3. Use, but don't overuse, hot glue

Figure 4: Correct (top two) and
incorrect (bottom) placement
of hot glue on probe tips. 
Along with Kapton tape, hot glue can be used to secure probe tips to the board. The best placement of it is over the top of tips where it can can be easily removed, avoiding the leads and solders, same as with the tape. The top two tips in Figure 4 show the correct amount and placement. 

It is not recommended to put glue underneath probe tips, as in the bottom of Figure 4, and be careful not to use so much glue you submerge resistors and resistor leads, which can damage the probe. 

4. Remove the DIMM from the chassis before connecting tips

It is much easier to solder and secure probe tips if you first remove the DIMM from the chassis. When your board is finished, re-connect the DIMM to the chassis, then connect the tips to amplifiers.

5. Probe the back side of the Ball Grid Array (BGA)

From a signal integrity point of view, the ideal place to probe DDR signals is at the back side of the BGA. This is how JEDEC envisioned DDR testing would be done. However, not every DIMM is a single-ranked DIMM with the BGA ball out accessible from the other side of the board. 

6. Use an interposer when the BGA is not accessible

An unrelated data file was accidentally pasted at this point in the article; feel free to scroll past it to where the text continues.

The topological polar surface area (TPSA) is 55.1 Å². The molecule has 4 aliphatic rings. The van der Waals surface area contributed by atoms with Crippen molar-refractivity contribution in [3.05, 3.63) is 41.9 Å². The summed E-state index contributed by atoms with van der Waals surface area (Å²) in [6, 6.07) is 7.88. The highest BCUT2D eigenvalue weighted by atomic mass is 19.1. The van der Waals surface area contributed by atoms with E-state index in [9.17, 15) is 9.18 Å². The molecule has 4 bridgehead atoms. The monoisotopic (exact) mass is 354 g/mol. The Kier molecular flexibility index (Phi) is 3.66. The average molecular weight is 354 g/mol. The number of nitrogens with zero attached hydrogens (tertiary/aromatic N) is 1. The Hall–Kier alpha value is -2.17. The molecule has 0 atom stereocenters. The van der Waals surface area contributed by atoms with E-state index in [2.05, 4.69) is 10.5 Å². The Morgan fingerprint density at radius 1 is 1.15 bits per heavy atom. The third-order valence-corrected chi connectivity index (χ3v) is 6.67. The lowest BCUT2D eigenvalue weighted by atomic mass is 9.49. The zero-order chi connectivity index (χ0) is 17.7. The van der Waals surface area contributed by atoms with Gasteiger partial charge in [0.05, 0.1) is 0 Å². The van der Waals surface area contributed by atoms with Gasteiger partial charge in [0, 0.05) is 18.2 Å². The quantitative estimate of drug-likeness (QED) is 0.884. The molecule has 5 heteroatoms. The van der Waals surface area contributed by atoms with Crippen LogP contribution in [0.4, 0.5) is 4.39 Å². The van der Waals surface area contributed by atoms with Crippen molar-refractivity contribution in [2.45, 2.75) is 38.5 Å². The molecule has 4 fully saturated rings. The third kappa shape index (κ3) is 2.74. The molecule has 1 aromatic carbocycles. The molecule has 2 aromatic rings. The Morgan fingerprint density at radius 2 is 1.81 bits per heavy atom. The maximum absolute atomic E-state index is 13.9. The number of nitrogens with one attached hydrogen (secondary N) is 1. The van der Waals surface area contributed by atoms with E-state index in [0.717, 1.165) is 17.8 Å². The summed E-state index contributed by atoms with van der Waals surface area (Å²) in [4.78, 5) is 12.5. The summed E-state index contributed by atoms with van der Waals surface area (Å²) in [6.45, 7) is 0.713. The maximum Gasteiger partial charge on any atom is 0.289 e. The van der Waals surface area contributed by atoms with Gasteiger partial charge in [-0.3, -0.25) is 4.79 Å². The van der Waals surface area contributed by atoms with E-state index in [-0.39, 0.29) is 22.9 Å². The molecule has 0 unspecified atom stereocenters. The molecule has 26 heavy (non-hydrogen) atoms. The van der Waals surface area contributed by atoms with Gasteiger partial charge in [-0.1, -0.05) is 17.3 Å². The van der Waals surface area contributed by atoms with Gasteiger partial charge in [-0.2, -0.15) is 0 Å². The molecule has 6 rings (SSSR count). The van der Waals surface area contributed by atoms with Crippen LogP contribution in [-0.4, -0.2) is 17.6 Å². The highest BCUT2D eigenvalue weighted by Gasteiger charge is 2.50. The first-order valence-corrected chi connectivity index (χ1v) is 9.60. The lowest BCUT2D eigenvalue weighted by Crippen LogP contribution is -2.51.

Figure 5: Accessing DDR 
signals through the pads on
an interposer.
If you can’t access the back side of the BGA—for example, if your DUT is a dual-ranked DIMM with chips on both sides of the board, or all the chip pins face down toward the board and there's nowhere to connect a probe—you can use an interposer to break out the pins to probing pads. You then solder probe tips to the pads to access the otherwise unreachable signals (Figure 5). There are even socketed interposers available for SO-DIMMs. 

Because it is a fixture that adds its own impedance to the circuit, it is best to use an interposer only when there are no other probing options. Still, the signal integrity is reasonable, and it can be improved if you de-embed the interposer from the signal path. This can be simply done by entering an S-parameter model supplied by the manufacturer into the Eye Doctor II or SDAIII-CompleteLinQ software on the oscilloscope.

Interposers can be difficult to fit onto crowded boards. Some companies even choose to outsource the installation of interposers to others that specialize in just that. When placing an interposer, target a central chip location, so it does not interfere with the clips that secure the DIMM to the main board. 

7. Only remove damping resistors if gain accuracy is a problem